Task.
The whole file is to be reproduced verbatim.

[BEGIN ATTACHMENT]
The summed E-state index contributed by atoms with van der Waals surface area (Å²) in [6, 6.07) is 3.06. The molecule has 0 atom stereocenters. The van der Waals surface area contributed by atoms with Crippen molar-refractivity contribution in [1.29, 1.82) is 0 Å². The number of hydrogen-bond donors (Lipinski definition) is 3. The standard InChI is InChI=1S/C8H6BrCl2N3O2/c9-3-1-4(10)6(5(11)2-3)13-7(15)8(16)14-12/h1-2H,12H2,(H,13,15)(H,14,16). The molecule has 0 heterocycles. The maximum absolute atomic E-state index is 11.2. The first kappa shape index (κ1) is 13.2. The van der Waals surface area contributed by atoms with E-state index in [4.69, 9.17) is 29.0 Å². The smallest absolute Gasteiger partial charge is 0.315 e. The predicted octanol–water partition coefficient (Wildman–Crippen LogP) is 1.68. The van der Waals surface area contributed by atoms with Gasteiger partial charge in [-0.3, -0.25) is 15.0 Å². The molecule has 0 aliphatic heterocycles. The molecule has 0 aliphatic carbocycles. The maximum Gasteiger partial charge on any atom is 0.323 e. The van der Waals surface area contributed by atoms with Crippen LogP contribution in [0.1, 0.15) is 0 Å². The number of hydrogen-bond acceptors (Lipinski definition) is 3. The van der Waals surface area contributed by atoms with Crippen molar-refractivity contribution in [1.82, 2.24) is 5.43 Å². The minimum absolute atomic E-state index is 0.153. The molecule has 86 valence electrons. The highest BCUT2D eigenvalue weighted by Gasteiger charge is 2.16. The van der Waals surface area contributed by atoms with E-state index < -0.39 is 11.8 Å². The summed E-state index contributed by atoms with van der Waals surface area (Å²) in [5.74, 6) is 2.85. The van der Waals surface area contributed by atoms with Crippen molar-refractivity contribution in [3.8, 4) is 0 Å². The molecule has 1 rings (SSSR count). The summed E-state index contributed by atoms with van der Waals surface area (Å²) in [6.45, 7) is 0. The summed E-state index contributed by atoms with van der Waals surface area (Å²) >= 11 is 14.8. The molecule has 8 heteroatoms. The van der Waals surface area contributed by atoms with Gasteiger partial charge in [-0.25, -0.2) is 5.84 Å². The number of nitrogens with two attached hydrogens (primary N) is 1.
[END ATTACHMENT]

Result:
The summed E-state index contributed by atoms with van der Waals surface area (Å²) in [6, 6.07) is 3.06. The molecule has 0 atom stereocenters. The van der Waals surface area contributed by atoms with Crippen molar-refractivity contribution in [1.29, 1.82) is 0 Å². The number of hydrogen-bond donors (Lipinski definition) is 3. The standard InChI is InChI=1S/C8H6BrCl2N3O2/c9-3-1-4(10)6(5(11)2-3)13-7(15)8(16)14-12/h1-2H,12H2,(H,13,15)(H,14,16). The molecule has 0 heterocycles. The maximum absolute atomic E-state index is 11.2. The first kappa shape index (κ1) is 13.2. The van der Waals surface area contributed by atoms with E-state index in [4.69, 9.17) is 29.0 Å². The smallest absolute Gasteiger partial charge is 0.315 e. The predicted octanol–water partition coefficient (Wildman–Crippen LogP) is 1.68. The van der Waals surface area contributed by atoms with Gasteiger partial charge in [-0.3, -0.25) is 15.0 Å². The molecule has 0 aliphatic heterocycles. The molecule has 0 aliphatic carbocycles. The maximum Gasteiger partial charge on any atom is 0.323 e. The van der Waals surface area contributed by atoms with Crippen LogP contribution in [0.1, 0.15) is 0 Å². The number of hydrogen-bond acceptors (Lipinski definition) is 3. The van der Waals surface area contributed by atoms with Crippen molar-refractivity contribution in [1.82, 2.24) is 5.43 Å². The minimum absolute atomic E-state index is 0.153. The molecule has 86 valence electrons. The highest BCUT2D eigenvalue weighted by Gasteiger charge is 2.16. The van der Waals surface area contributed by atoms with E-state index < -0.39 is 11.8 Å². The summed E-state index contributed by atoms with van der Waals surface area (Å²) in [5.74, 6) is 2.85. The van der Waals surface area contributed by atoms with Crippen molar-refractivity contribution in [3.8, 4) is 0 Å². The molecule has 1 rings (SSSR count). The summed E-state index contributed by atoms with van der Waals surface area (Å²) in [6.45, 7) is 0. The summed E-state index contributed by atoms with van der Waals surface area (Å²) >= 11 is 14.8. The molecule has 8 heteroatoms. The van der Waals surface area contributed by atoms with Gasteiger partial charge in [-0.25, -0.2) is 5.84 Å². The number of nitrogens with two attached hydrogens (primary N) is 1.